Hong Kong banks told to report potential breaches of security law
Transactions that could violate Beijing-imposed law should be treated the same as if financing terrorism, says guidance
Hong Kong-based banks have been told to report any transactions that they believe may violate the national security law, in new advice from the financial regulator.
The Hong Kong Monetary Authority updated its advice to companies last month, in an amended document of frequently asked questions, to say transactions suspected to be linked to the law should be treated the same as transactions suspected to be money laundering or financing terrorism.
The national security law was imposed on Hong Kong by Beijing in late June, broadly outlawing acts of secession, subversion, foreign collusion and terrorism. In the months since the law passed it has been used in a citywide crackdown on dissent and the pro-democracy movement that brought millions to the streets in last year’s protests.
First reported by the Financial Times, the updated advice is not an official guideline but applies to both Hong Kong and international banks, and was drafted with the assistance of the Hong Kong Association of Banks. Until there are official regulators it leaves financial institutions obliged to determine what transactions could constitute a reportable breach of the national security law, which has been widely criticised as draconian and dangerously broad and ill defined.
“The obligation for reporting under the NSL will be triggered when an [authorised institution] ‘knows’ or ‘suspects’ that any property is offence related property,” it said, meaning the proceeds of a criminal breach.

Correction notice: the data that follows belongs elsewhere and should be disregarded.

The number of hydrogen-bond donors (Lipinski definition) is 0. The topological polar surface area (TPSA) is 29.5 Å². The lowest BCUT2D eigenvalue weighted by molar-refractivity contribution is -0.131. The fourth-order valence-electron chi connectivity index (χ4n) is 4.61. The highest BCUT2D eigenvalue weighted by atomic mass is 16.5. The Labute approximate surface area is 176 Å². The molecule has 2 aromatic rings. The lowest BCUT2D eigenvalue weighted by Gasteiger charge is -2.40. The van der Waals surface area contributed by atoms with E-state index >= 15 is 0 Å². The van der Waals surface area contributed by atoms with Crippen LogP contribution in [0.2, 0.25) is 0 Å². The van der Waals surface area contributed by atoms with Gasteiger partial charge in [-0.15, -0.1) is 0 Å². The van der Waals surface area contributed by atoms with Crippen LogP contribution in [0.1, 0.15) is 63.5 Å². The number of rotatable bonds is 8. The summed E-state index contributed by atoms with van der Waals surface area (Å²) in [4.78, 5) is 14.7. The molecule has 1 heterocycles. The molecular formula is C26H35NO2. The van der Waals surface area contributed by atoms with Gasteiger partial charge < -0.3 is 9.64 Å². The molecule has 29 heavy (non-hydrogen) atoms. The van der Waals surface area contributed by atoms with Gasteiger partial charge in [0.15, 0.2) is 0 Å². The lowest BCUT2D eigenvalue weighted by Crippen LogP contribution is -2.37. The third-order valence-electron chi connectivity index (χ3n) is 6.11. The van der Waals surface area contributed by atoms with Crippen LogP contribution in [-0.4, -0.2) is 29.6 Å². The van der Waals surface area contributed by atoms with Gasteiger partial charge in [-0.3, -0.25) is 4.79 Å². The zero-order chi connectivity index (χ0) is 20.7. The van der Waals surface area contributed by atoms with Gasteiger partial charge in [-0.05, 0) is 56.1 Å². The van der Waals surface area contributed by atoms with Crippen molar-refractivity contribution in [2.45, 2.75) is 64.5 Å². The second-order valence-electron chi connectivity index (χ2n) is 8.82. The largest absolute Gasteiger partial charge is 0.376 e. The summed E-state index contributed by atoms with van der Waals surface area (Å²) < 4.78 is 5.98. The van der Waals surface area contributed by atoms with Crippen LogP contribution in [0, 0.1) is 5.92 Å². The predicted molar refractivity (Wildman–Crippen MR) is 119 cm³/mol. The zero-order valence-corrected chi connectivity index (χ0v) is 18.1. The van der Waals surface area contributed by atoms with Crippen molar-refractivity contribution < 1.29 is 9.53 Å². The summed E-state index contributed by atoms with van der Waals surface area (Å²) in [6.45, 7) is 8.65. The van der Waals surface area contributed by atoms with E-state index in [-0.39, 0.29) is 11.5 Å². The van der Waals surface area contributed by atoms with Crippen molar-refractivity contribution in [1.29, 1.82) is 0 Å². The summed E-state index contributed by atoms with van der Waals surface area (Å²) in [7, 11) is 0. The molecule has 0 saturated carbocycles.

“The time frame for reporting is also the same, ie [authorised institutions] should file a [suspicious transaction report] to the [Joint Financial Intelligence Unit] as soon as reasonably practicable.”
The intelligence unit is jointly run by Hong Kong’s police force and its customs and excise department to manage the suspicious transaction reporting regime.
The implementation of the security law bypassed Hong Kong’s parliament but occurred with its blessing, and both the central government and Hong Kong government have since been targets of financial and diplomatic sanctions in response. In August the US sanctioned almost a dozen officials and has warned any financial institutions against engaging significantly with figures whom the US says are undermining Hong Kong’s autonomy.
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